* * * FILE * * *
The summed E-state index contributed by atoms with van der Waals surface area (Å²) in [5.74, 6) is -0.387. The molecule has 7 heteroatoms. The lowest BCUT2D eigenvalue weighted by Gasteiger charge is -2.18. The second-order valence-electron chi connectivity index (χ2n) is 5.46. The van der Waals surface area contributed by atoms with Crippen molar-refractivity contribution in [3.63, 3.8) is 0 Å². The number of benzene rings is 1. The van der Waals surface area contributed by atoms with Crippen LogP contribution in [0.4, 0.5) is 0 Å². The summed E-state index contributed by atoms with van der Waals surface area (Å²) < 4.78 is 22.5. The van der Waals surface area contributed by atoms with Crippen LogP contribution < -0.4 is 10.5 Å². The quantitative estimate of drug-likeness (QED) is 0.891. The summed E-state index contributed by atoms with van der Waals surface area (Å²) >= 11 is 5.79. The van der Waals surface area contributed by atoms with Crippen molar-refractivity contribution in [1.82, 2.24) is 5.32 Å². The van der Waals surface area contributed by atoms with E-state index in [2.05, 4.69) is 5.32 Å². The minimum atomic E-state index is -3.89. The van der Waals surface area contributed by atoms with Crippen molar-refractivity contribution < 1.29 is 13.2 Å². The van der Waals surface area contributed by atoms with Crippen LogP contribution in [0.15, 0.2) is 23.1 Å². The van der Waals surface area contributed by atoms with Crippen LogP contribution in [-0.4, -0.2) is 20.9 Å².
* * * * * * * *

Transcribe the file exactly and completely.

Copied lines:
The summed E-state index contributed by atoms with van der Waals surface area (Å²) in [5.74, 6) is -0.387. The molecule has 7 heteroatoms. The lowest BCUT2D eigenvalue weighted by Gasteiger charge is -2.18. The second-order valence-electron chi connectivity index (χ2n) is 5.46. The van der Waals surface area contributed by atoms with Crippen molar-refractivity contribution in [3.63, 3.8) is 0 Å². The number of benzene rings is 1. The van der Waals surface area contributed by atoms with Crippen LogP contribution in [0.4, 0.5) is 0 Å². The summed E-state index contributed by atoms with van der Waals surface area (Å²) < 4.78 is 22.5. The van der Waals surface area contributed by atoms with Crippen LogP contribution < -0.4 is 10.5 Å². The quantitative estimate of drug-likeness (QED) is 0.891. The summed E-state index contributed by atoms with van der Waals surface area (Å²) >= 11 is 5.79. The van der Waals surface area contributed by atoms with Crippen molar-refractivity contribution in [1.82, 2.24) is 5.32 Å². The van der Waals surface area contributed by atoms with E-state index in [2.05, 4.69) is 5.32 Å². The minimum atomic E-state index is -3.89. The van der Waals surface area contributed by atoms with Crippen molar-refractivity contribution < 1.29 is 13.2 Å². The van der Waals surface area contributed by atoms with Crippen LogP contribution in [0.15, 0.2) is 23.1 Å². The van der Waals surface area contributed by atoms with Crippen LogP contribution in [-0.4, -0.2) is 20.9 Å².